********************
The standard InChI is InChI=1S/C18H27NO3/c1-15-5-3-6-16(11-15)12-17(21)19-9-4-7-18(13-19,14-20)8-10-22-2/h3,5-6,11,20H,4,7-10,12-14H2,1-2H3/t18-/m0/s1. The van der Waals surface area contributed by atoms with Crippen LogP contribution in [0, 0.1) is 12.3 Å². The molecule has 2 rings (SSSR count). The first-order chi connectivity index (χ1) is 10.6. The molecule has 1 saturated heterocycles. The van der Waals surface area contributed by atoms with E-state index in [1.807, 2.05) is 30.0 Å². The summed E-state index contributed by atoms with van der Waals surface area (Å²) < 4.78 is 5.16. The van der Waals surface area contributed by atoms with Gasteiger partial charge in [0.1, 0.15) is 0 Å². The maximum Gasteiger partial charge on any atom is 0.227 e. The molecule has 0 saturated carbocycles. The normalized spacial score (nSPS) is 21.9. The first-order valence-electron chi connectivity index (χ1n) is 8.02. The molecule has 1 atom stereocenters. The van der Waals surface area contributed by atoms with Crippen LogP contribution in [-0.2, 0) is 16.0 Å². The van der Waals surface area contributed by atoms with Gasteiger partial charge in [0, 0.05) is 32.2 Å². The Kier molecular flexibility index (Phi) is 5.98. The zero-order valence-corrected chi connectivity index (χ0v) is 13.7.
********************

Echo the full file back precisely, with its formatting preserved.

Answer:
The standard InChI is InChI=1S/C18H27NO3/c1-15-5-3-6-16(11-15)12-17(21)19-9-4-7-18(13-19,14-20)8-10-22-2/h3,5-6,11,20H,4,7-10,12-14H2,1-2H3/t18-/m0/s1. The van der Waals surface area contributed by atoms with Crippen LogP contribution in [0, 0.1) is 12.3 Å². The molecule has 2 rings (SSSR count). The first-order chi connectivity index (χ1) is 10.6. The molecule has 1 saturated heterocycles. The van der Waals surface area contributed by atoms with E-state index in [1.807, 2.05) is 30.0 Å². The summed E-state index contributed by atoms with van der Waals surface area (Å²) < 4.78 is 5.16. The van der Waals surface area contributed by atoms with Gasteiger partial charge in [0.1, 0.15) is 0 Å². The maximum Gasteiger partial charge on any atom is 0.227 e. The molecule has 0 saturated carbocycles. The normalized spacial score (nSPS) is 21.9. The first-order valence-electron chi connectivity index (χ1n) is 8.02. The molecule has 1 atom stereocenters. The van der Waals surface area contributed by atoms with Crippen LogP contribution in [-0.2, 0) is 16.0 Å². The van der Waals surface area contributed by atoms with Gasteiger partial charge in [0, 0.05) is 32.2 Å². The Kier molecular flexibility index (Phi) is 5.98. The zero-order valence-corrected chi connectivity index (χ0v) is 13.7.